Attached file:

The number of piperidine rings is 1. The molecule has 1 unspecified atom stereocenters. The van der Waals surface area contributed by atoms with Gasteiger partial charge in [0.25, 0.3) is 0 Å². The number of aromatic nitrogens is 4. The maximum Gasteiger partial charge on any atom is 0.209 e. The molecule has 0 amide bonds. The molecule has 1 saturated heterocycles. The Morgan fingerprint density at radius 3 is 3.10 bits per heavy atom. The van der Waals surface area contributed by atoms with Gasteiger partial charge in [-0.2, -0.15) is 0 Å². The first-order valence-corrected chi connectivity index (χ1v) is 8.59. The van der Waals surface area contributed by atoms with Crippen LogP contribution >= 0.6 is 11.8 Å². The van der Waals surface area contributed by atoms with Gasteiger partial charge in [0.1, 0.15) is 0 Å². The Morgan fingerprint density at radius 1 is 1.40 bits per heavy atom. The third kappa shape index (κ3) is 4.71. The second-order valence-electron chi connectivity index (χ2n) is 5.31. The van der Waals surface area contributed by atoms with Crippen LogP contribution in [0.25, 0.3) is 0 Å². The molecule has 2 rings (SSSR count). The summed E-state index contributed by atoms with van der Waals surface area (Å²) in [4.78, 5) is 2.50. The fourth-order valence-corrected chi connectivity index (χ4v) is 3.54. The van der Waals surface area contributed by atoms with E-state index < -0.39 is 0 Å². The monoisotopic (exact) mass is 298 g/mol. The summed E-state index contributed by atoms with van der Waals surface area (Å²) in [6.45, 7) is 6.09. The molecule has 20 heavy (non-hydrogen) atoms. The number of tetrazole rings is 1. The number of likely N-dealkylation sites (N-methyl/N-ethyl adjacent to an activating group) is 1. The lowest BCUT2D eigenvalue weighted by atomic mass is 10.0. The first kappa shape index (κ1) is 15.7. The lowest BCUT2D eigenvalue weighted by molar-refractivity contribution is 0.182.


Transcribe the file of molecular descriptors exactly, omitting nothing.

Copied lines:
The number of piperidine rings is 1. The molecule has 1 unspecified atom stereocenters. The van der Waals surface area contributed by atoms with Gasteiger partial charge in [0.25, 0.3) is 0 Å². The number of aromatic nitrogens is 4. The maximum Gasteiger partial charge on any atom is 0.209 e. The molecule has 0 amide bonds. The molecule has 1 saturated heterocycles. The Morgan fingerprint density at radius 3 is 3.10 bits per heavy atom. The van der Waals surface area contributed by atoms with Gasteiger partial charge in [-0.2, -0.15) is 0 Å². The first-order valence-corrected chi connectivity index (χ1v) is 8.59. The van der Waals surface area contributed by atoms with Crippen LogP contribution >= 0.6 is 11.8 Å². The van der Waals surface area contributed by atoms with Gasteiger partial charge in [0.1, 0.15) is 0 Å². The Morgan fingerprint density at radius 1 is 1.40 bits per heavy atom. The third kappa shape index (κ3) is 4.71. The second-order valence-electron chi connectivity index (χ2n) is 5.31. The van der Waals surface area contributed by atoms with Crippen LogP contribution in [0.25, 0.3) is 0 Å². The molecule has 2 rings (SSSR count). The summed E-state index contributed by atoms with van der Waals surface area (Å²) in [4.78, 5) is 2.50. The fourth-order valence-corrected chi connectivity index (χ4v) is 3.54. The van der Waals surface area contributed by atoms with E-state index < -0.39 is 0 Å². The monoisotopic (exact) mass is 298 g/mol. The summed E-state index contributed by atoms with van der Waals surface area (Å²) in [6.45, 7) is 6.09. The molecule has 20 heavy (non-hydrogen) atoms. The number of tetrazole rings is 1. The number of likely N-dealkylation sites (N-methyl/N-ethyl adjacent to an activating group) is 1. The lowest BCUT2D eigenvalue weighted by atomic mass is 10.0. The first kappa shape index (κ1) is 15.7. The lowest BCUT2D eigenvalue weighted by molar-refractivity contribution is 0.182.